It’s been another busy year for talent acquisition leaders but what does 2024 have in store? Will AI continue to dominate? Will we see more organizations adopting skills-based hiring strategies and will there be more uncertainty? The answer is a resounding yes, according to a new report from Wilson Human Capital Group (WilsonHCG). The firm outlined the top seven talent acquisition trends for 2024 (in no particular order).

Difficulty in Relocating

According to a Challenger, Gray & Christmas, Inc. survey, in the first quarter of 2023, 1.6 percent of job seekers relocated for new positions, down from 3.7 percent in 2022 to 4.2 percent in 2021. “Lifestyle preferences are one of the reasons, with another being the financial considerations of relocating,” said Mr. Shoemaker. “When qualified candidates are outside the local talent pool, convincing them to move has become significantly more difficult. Understanding the candidate and their priorities is integral to the recruiting process.”

Retaining Key Employees

Employees who can effectively lead and make the changes most organizations need in 2024 are highly valued inside and outside their organization. A mid-2023 report by PwC noted that 26 percent of employees globally said they would likely change jobs in the next 12 months. Only 35 percent of the respondents represented Generation Z, indicating employees with more experience will also be leaving, taking with them knowledge and expertise that is important to the organization. “Organizations must re-evaluate how they retain talent and develop meaningful programs for their employees,” Mr. Shoemaker said.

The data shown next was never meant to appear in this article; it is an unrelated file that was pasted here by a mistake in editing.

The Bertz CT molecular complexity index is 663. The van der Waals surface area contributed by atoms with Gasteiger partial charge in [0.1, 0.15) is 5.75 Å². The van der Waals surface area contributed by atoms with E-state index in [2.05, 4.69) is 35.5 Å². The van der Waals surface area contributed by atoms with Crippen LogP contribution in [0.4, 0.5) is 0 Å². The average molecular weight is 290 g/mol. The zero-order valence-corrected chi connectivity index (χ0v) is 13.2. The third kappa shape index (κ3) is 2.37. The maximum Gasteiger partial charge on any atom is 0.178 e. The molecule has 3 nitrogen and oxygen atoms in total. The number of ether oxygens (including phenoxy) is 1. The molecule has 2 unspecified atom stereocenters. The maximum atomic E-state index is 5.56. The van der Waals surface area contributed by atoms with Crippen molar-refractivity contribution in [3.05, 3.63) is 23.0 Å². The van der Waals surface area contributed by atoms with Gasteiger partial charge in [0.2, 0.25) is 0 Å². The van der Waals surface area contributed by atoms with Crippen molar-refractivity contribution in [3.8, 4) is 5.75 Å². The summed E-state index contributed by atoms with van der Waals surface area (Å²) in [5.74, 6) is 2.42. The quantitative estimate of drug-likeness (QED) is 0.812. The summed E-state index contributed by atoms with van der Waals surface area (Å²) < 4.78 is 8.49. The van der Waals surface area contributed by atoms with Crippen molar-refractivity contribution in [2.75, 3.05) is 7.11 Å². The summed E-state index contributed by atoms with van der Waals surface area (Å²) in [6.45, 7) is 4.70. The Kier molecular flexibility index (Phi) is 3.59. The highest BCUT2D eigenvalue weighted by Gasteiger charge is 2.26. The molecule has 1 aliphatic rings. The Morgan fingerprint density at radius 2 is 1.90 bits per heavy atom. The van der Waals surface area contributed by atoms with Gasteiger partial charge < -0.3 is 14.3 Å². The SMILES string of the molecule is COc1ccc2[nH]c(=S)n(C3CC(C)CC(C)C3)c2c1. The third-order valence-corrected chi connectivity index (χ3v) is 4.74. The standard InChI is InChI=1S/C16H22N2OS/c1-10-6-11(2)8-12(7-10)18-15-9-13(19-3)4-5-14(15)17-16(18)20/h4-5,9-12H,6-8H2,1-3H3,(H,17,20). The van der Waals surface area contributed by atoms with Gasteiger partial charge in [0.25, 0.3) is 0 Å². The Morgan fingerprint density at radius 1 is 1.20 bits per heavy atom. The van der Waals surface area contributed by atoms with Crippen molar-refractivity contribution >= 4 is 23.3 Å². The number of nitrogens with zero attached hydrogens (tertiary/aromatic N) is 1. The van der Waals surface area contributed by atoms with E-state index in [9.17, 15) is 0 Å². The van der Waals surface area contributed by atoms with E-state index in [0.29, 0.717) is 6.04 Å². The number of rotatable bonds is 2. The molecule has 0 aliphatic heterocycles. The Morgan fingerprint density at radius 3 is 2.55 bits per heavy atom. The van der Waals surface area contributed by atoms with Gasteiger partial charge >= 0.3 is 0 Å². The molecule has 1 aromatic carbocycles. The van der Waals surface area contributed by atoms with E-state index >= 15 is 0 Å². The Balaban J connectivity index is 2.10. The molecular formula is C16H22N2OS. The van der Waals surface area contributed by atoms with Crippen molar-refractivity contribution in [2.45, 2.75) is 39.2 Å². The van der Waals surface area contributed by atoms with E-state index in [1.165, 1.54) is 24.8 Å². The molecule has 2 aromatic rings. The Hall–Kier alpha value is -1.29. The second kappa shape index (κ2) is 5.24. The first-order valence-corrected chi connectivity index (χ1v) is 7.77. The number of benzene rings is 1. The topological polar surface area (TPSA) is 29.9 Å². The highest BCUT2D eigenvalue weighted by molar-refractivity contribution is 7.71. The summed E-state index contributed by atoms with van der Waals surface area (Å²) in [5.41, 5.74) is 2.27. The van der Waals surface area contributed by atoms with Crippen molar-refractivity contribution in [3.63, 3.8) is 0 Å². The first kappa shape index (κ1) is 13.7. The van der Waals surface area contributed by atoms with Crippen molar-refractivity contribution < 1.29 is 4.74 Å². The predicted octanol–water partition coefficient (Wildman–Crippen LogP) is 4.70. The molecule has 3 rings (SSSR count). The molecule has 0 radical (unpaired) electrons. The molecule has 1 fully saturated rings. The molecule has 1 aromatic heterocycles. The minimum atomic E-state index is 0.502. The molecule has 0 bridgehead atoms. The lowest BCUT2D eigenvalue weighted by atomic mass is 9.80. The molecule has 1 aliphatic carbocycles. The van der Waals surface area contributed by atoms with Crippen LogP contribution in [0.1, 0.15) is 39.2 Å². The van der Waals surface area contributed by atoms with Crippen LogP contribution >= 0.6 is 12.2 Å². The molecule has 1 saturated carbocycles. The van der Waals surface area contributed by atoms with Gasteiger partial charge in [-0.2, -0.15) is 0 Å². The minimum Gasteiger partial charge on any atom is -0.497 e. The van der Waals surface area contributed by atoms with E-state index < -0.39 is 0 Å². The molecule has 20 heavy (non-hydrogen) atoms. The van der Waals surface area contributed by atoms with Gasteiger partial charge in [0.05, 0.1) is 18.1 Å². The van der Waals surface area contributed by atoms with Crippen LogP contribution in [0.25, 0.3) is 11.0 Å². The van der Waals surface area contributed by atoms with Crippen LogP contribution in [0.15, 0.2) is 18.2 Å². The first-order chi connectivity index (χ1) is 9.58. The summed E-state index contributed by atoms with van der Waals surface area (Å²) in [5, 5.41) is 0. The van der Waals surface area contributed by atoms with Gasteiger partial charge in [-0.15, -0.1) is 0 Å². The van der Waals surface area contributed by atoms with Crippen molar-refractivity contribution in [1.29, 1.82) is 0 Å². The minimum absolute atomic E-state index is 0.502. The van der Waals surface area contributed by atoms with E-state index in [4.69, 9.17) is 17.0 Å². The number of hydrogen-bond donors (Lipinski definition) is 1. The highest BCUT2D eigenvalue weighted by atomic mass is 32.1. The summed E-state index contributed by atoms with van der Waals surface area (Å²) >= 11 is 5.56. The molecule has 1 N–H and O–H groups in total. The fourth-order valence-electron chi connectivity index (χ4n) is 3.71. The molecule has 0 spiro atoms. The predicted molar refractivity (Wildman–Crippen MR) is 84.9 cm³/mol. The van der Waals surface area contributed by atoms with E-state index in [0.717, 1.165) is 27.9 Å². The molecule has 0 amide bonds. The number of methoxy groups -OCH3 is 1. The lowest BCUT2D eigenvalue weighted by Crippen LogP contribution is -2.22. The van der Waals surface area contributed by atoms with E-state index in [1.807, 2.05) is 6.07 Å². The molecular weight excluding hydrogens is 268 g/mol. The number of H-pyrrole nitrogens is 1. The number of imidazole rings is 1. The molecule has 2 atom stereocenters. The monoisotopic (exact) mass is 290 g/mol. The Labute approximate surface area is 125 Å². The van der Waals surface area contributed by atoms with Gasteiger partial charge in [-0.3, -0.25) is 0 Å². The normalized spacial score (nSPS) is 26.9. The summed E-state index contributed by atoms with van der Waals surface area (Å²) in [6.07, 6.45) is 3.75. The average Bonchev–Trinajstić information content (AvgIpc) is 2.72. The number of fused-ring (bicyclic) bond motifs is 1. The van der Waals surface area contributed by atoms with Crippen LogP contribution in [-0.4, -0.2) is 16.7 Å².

Where Do You Stand?

Mid-market organizations often have less leverage to offer employees what Fortune 500 companies can offer, but forward-thinking organizations can overcome this with the right approach, according to Mr. Shoemaker. “The first step in moving forward is understanding what is most important to the individual you need to recruit or retain,” he said. “Balancing what the organization needs with what people want creates a culture that attracts and retains talent.”

Mr. Shoemaker explains that those who do not employ specialists who focus on the organization’s “people challenges” must look to external resources for assistance. “The cost associated with hiring the appropriate consultant is far less than the penalty for changing too slowly,” he says. “Experienced, knowledgeable consultants will assist organizations in identifying and solving their critical people challenges. The investment in a consultant is an investment in the organization’s future, with a high ROI.”

Cornerstone International Group provides executive search and leadership development services to global roster of clients. Both before (with psychometric assessment) and after (onboarding) its search process, the firm looks to ensure the highest possible chance of success in filling talent needs, the firm said. Cornerstone has 66 experienced member firms in both developed and emerging markets worldwide.

Related: Predicting 2024’s Talent Acquisition Trends

Contributed by Scott A. Scanlon, Editor-in-Chief; Dale M. Zupsansky, Executive Editor; Lily Fauver, Senior Editor – Hunt Scanlon Media